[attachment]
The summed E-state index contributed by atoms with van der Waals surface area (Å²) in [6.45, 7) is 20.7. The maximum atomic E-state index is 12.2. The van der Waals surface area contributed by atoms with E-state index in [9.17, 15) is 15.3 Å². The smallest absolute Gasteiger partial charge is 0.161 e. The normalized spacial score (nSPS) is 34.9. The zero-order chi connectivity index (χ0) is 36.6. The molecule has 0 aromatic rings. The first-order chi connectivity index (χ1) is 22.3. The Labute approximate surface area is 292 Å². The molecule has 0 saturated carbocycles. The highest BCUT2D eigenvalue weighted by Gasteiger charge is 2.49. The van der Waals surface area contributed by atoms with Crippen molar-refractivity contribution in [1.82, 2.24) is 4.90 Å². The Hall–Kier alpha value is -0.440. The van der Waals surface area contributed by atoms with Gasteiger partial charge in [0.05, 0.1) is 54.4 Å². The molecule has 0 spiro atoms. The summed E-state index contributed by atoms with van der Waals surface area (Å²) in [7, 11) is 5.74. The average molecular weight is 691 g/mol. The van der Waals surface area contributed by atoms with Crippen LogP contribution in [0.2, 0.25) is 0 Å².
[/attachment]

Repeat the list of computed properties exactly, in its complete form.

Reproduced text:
The summed E-state index contributed by atoms with van der Waals surface area (Å²) in [6.45, 7) is 20.7. The maximum atomic E-state index is 12.2. The van der Waals surface area contributed by atoms with E-state index in [9.17, 15) is 15.3 Å². The smallest absolute Gasteiger partial charge is 0.161 e. The normalized spacial score (nSPS) is 34.9. The zero-order chi connectivity index (χ0) is 36.6. The molecule has 0 aromatic rings. The first-order chi connectivity index (χ1) is 22.3. The Labute approximate surface area is 292 Å². The molecule has 0 saturated carbocycles. The highest BCUT2D eigenvalue weighted by Gasteiger charge is 2.49. The van der Waals surface area contributed by atoms with Crippen molar-refractivity contribution in [1.82, 2.24) is 4.90 Å². The Hall–Kier alpha value is -0.440. The van der Waals surface area contributed by atoms with Gasteiger partial charge in [0.05, 0.1) is 54.4 Å². The molecule has 0 spiro atoms. The summed E-state index contributed by atoms with van der Waals surface area (Å²) in [7, 11) is 5.74. The average molecular weight is 691 g/mol. The van der Waals surface area contributed by atoms with Crippen LogP contribution in [0.2, 0.25) is 0 Å².